After saying that we have gained humility from understanding that we are not, literally, the center of the universe, Sagan embarks on an exploration of the entire solar system. He begins with an account of the Voyager program, in which Sagan was a participating scientist. He describes the difficulty of working with the low light levels at distant planets, and the mechanical and computer problems which beset the twin spacecraft as they aged, and which could not always be diagnosed and fixed remotely. Sagan then examines each one of the major planets, as well as some of the moons—including Titan, Triton, and Miranda—focusing on whether life is possible at the frontiers of the solar system.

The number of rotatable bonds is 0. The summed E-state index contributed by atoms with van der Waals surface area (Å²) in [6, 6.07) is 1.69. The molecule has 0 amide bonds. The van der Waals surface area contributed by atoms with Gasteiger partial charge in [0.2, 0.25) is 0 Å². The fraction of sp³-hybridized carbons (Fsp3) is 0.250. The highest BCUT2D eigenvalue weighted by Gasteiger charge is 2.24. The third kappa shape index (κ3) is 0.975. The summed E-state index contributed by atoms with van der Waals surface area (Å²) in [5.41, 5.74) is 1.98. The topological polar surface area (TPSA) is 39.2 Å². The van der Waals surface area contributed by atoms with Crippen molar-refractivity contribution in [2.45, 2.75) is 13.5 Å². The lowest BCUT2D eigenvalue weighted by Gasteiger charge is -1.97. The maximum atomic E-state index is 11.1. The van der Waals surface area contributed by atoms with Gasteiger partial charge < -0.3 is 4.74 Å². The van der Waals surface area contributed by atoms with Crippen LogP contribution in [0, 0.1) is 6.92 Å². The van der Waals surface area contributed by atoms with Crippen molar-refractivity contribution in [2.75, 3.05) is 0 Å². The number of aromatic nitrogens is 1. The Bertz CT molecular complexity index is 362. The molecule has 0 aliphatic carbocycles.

Sagan argues that studying other planets provide context for understanding the Earth—and protecting humanity's only home planet from environmental catastrophe. He believes that NASA's decision to cut back exploration of the Moon after the Apollo program was a short-sighted decision, despite the expense and the failing popularity of the program among the United States public. Sagan says future exploration of space should focus on ways to protect Earth and to extend human habitation beyond it. The book was published the year after the comet Shoemaker-Levy 9 crashed into Jupiter, an event Sagan uses to highlight the danger Earth faces from the occasional asteroid or comet large enough to cause substantial damage if it were to hit Earth. He says we need the political will to track large extraterrestrial objects, or we risk losing everything. Sagan argues that in order to save the human race, space colonization and terraforming should be utilized.